After a difficult year of pandemic-accelerated enrollment losses and hobbled fundraising, six elementary schools in the Roman Catholic Archdiocese of Los Angeles will close in June as one of the nation’s largest private educational systems struggles to keep many of its schools afloat.
The schools largely enrolled children of working-class Latino families in many of the communities hardest hit during the pandemic. Parents have lost jobs and could no longer afford tuition that ranges from about $3,900 to $6,000 annually, leading to enrollment drops. The fiestas, jog-a-thons and bingo nights that boosted finances were canceled. The schools had been struggling for years, and the pandemic broke their ability to stay afloat, school officials said.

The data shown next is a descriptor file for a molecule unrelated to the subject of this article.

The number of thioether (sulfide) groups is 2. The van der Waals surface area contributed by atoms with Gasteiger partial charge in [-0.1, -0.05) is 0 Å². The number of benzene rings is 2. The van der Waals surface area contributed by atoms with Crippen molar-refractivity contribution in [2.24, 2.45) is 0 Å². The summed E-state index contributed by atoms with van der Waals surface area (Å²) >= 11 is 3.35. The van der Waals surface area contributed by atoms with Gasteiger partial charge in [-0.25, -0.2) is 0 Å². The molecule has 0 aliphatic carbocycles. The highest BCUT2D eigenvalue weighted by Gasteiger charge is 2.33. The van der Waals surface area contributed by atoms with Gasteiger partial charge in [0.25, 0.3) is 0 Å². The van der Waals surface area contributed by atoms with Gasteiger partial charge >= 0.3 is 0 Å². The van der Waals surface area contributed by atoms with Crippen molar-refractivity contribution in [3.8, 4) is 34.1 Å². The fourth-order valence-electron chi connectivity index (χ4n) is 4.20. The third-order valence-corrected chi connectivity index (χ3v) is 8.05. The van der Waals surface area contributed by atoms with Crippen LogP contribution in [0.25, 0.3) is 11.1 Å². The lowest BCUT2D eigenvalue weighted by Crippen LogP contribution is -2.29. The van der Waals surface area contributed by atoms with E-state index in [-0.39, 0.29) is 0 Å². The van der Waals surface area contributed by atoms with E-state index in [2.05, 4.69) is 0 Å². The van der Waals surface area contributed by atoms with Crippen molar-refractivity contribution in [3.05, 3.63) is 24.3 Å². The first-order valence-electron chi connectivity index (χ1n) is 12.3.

Systemwide, enrollment suffered an unprecedented decline last fall, with an estimated 10% drop of about 7,195 students. Though some enrollment trickled back through the school year, the school system has yet to recover from the Great Recession years, when Catholic schools lost 7,909 students, or 8.93%, from 2008 to 2010.